No other country in the world sentences youth offenders to life without parole. SB 9 would offenders sentenced as minors to life without parole a chance to request a parole hearing. (Los Angeles Times)
SB 9 would let youthful offenders request a parole hearing. That's both sensible and humane.
California lawmakers have repeatedly missed opportunities to bring some fairness, rationality and humanity to juvenile sentencing. They get another chance this week, and they should take it. The Assembly should pass SB 9, a bill to give offenders sentenced as minors to life without parole a chance to request a parole hearing.
Assembly Democrats who have voted against earlier versions of this bill for fear of being labeled soft on crime should look at the facts. SB 9 would not automatically open prison doors for violent criminals. It would not eliminate life-without-parole sentences for any offender, adult or juvenile. It would merely give inmates serving life terms for crimes they committed before they turned 18 a limited opportunity to seek a 25-years-to-life sentence — and for the first time, a slim chance of parole before they die.
California currently has 295 people serving non-parolable sentences for crimes they committed in their youth. Most were involved in homicides, but about 45% of them never pulled the trigger; they were convicted because they acted as lookouts or were involved in a concurrent crime when the homicide took place, usually at the hands of an adult accomplice. Underscoring the barbarity of the no-parole sentences is the fact that the actual killer often serves a shorter sentence or at least is eligible for parole.
Most other states, and every other nation in the world, have rejected juvenile life-without-parole sentences because they recognize the basic truth that juveniles are fundamentally different from adults. Their brains are less developed. They are less able to control their impulses. They are less capable of moral reasoning. They have less emotional power to resist peer pressure. They have a greater capacity to be rehabilitated, if given the chance.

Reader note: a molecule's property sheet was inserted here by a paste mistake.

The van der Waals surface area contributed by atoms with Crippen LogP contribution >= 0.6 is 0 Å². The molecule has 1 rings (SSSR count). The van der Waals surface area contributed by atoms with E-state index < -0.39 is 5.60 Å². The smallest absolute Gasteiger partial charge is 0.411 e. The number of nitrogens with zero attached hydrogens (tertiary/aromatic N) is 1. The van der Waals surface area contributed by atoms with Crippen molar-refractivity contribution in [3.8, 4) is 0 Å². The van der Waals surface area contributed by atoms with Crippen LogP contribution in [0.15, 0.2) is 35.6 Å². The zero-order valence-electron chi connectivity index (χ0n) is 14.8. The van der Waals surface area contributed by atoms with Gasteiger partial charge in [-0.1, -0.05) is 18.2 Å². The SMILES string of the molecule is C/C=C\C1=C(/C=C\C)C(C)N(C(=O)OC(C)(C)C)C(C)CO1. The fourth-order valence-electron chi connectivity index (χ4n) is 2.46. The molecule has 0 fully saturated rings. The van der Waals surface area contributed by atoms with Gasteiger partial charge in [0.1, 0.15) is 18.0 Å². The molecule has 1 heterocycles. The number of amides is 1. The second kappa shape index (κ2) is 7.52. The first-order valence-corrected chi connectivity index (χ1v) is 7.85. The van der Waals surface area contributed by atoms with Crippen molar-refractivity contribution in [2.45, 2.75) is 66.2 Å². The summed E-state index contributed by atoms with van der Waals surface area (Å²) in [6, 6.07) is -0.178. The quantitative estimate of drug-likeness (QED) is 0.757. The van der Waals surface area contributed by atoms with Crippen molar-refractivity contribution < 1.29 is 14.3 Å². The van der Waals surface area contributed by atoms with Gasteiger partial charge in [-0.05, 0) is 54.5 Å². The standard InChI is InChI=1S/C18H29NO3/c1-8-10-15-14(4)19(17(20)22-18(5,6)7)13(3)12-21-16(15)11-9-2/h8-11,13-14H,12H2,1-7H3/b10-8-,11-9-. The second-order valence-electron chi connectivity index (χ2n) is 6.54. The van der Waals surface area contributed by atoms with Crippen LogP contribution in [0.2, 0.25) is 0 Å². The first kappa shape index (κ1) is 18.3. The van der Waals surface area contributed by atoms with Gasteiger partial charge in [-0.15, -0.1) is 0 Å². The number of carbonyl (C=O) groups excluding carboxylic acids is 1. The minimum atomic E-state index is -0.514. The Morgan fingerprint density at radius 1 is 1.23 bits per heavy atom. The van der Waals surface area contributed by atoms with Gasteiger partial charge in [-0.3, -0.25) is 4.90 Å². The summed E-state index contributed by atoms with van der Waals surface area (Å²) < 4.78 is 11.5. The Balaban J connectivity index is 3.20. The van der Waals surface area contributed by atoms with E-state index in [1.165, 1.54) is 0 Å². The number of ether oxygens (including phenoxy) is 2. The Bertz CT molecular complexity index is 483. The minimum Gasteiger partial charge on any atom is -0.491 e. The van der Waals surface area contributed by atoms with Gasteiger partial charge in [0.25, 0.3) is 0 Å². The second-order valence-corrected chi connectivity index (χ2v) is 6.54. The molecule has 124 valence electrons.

They still should be held responsible for heinous crimes, and even sentenced to life in prison if appropriate. But the chance to get out provides a sliver of hope and a reason for self-improvement. Prison culture often rewards bad behavior, and youths who are locked up for life have less incentive to rehabilitate if they know they'll never be released. Giving these offenders hope for a future has the additional benefit of improving prison safety.
Another advantage of SB 9 is that California taxpayers would save money. The cost of new court and parole hearings would be more than made up for by the savings the state would reap by paroling former child felons. And the bill would help divert the state from two policy dead-ends: filling overburdened prisons with inmates devoid of hope, and dismissing young people who fall into lives of violence as incapable of redemption.
There are racial implications as well. Nationwide, young African Americans are sentenced to life without parole at 10 times the rate of white youths who committed similar crimes. Latinos are sentenced at five times the rate. Racial disparities in sentencing warrant a much broader examination, but in the meantime the differences in rates among races with non-parolable life sentences point to inequity — and cruelty — in the justice system.
The most noteworthy aspect of SB 9 is how astonishingly modest it is. It would apply only to people sentenced for crimes they committed before they turned 18. After serving 15 years, they could apply for a resentencing hearing. If such a hearing were granted, they could ask the judge to commute their sentences to 25 years to life. If resentenced, prisoners would still have to convince the parole board that they were remorseful and had made gains in rehabilitation — after serving a quarter of a century in prison. They could seek rehearings a maximum of three times, the first after serving 15 years, when most would be in their 30s and well into adulthood. They would get a second chance for resentencing after serving 20 years, and a final chance after 25 years.
This bill is even narrower than earlier versions. Similar steps have been taken by states, such as Texas, that once were dismissed in some parts of the country as intolerant and unenlightened but recently have jumped ahead of California in implementing compassionate juvenile justice and prison policy. The Legislature has dithered long enough on eliminating juvenile life without parole. It's time to pass the bill and send it to Gov. Jerry Brown for signature